A medical degree takes ten long years to accomplish, so long in fact that practitioners can’t wait to start their careers in the medical field. Alarmingly however, around ten years into the practice, many doctors either retire or shift careers. Behavioral sciences call this phenomenon burnout.
Often, burnout even happens before the decade of the study is over. A research by Jafari, Loghmani, and Montazeri entitled Mental health of Medical Students in Different Levels of Training found that 25 to 50% of medical students experience depression and anxiety, with up to 50% reporting burnout.
The same follows doctors in residencies or fellowship trainings. More than 50 percent of residents report depression, with burnout rates as high as 75 percent.
But what causes it?
An article by Dr. Aymes last July 2017 looked at the concept of physician burnout.
Dr. Aymes believes that doctors don’t get enough time outside of their work. Over the years, healthcare has become more accessible to the general population. This has affected the doctor-patient relationship. Because of the ratio of patients to doctors, quality care is compromised for the sake of giving everyone their share of the doctors’ time.
This is aggravated by the advent of electronic medical records and call schedules. Technology nowadays would even allow for patients or hospitals to call the doctor 24 hours a day even at home.
Dr. Aymes notes that although EMRs have made communication easier between and among medical practitioners, these can actually take up a significant amount of time to fill up. Such time to a practitioner is not easily available. Patient visits lose their empathy and the few minutes spent between the doctor and the patient are over a piece of paper.
The same idea follows for a doctor’s responsibility to any concerns that involve patient EMRs. All this can be done at their whim via messaging systems that doctors are obligated to address. At the cost of accessibility comes more strenuous administrative concerns that further encroaches on practitioners’ peace of mind.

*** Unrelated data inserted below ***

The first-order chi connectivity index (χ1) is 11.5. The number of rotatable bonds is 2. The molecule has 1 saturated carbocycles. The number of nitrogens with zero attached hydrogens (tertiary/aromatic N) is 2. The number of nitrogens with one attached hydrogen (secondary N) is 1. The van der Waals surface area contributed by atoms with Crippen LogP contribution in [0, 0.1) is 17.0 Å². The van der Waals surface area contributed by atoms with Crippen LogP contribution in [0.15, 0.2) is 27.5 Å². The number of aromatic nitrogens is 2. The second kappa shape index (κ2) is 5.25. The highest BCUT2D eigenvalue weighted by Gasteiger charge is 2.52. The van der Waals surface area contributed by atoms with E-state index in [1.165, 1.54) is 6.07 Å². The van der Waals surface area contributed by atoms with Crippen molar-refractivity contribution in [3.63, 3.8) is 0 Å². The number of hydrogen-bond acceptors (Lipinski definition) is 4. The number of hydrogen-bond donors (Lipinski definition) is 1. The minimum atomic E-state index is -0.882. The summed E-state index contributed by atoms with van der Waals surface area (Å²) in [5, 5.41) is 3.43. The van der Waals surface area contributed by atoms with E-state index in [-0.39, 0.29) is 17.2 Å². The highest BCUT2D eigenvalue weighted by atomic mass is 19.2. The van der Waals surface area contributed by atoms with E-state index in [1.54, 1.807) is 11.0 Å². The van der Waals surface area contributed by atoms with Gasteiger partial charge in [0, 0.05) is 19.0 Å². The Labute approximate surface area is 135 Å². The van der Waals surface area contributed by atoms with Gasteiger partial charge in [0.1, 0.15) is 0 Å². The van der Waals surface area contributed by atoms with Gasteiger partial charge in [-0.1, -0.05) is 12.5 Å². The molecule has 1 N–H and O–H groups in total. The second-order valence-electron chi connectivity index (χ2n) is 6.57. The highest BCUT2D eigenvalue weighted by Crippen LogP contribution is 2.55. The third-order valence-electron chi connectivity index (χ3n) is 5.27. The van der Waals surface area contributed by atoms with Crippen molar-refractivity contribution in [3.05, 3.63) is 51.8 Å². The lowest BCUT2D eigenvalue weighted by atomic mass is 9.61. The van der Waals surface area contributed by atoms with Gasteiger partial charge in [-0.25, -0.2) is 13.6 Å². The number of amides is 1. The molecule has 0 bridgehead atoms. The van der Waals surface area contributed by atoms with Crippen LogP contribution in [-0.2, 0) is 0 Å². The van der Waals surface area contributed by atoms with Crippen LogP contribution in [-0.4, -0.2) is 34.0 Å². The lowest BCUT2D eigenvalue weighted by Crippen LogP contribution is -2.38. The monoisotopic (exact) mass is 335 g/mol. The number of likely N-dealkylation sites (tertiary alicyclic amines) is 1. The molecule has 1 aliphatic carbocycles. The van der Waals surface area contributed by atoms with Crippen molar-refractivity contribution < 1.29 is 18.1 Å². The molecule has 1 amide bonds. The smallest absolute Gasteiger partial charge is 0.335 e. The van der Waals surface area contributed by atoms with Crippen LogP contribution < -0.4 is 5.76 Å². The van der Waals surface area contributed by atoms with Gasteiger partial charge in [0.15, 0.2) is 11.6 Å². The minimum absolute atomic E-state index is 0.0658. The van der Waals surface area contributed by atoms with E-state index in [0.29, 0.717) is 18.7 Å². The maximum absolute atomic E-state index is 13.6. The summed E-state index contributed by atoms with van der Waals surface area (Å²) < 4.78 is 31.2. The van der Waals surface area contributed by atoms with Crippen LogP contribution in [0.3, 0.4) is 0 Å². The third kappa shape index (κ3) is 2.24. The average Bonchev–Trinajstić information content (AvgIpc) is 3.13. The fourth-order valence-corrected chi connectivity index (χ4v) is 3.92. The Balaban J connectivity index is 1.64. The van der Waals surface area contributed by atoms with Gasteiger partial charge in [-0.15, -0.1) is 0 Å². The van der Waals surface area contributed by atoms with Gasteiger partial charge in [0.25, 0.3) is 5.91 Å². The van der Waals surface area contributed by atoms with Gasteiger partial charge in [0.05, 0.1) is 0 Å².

Patient satisfaction scores are increasingly becoming more important in the practice. Because of new advancements in the healthcare system, patients are given the freedom to rate their physicians as to the quality of service rendered. This is ideally beneficial as it will help to promote better healthcare practice. However, that is not the case in the practical sense. Patients would often give low scores to doctors who don’t cater to their every request. Often, it is the patient’s misinformation that results in low satisfaction scores. Other times, it is because the doctor refuses to treat the patient unethically such as when they request for unnecessary prescription drugs. Patients may also be non-compliant or even hostile towards doctors.
These factors have taken their toll on modern day physicians. Although the work hours on paper reflect the same numbers over the past few decades, doctors are increasingly becoming more and more challenged. This has resulted in severe stress levels that culminate to early retirement, depression, and even suicidal thoughts.
Although the system does cater to the needs of the public – and doctors have always been perceived to be public servants – it should not be in such a way that physicians sacrifice their own physical and emotional health if only to help that of their patients.
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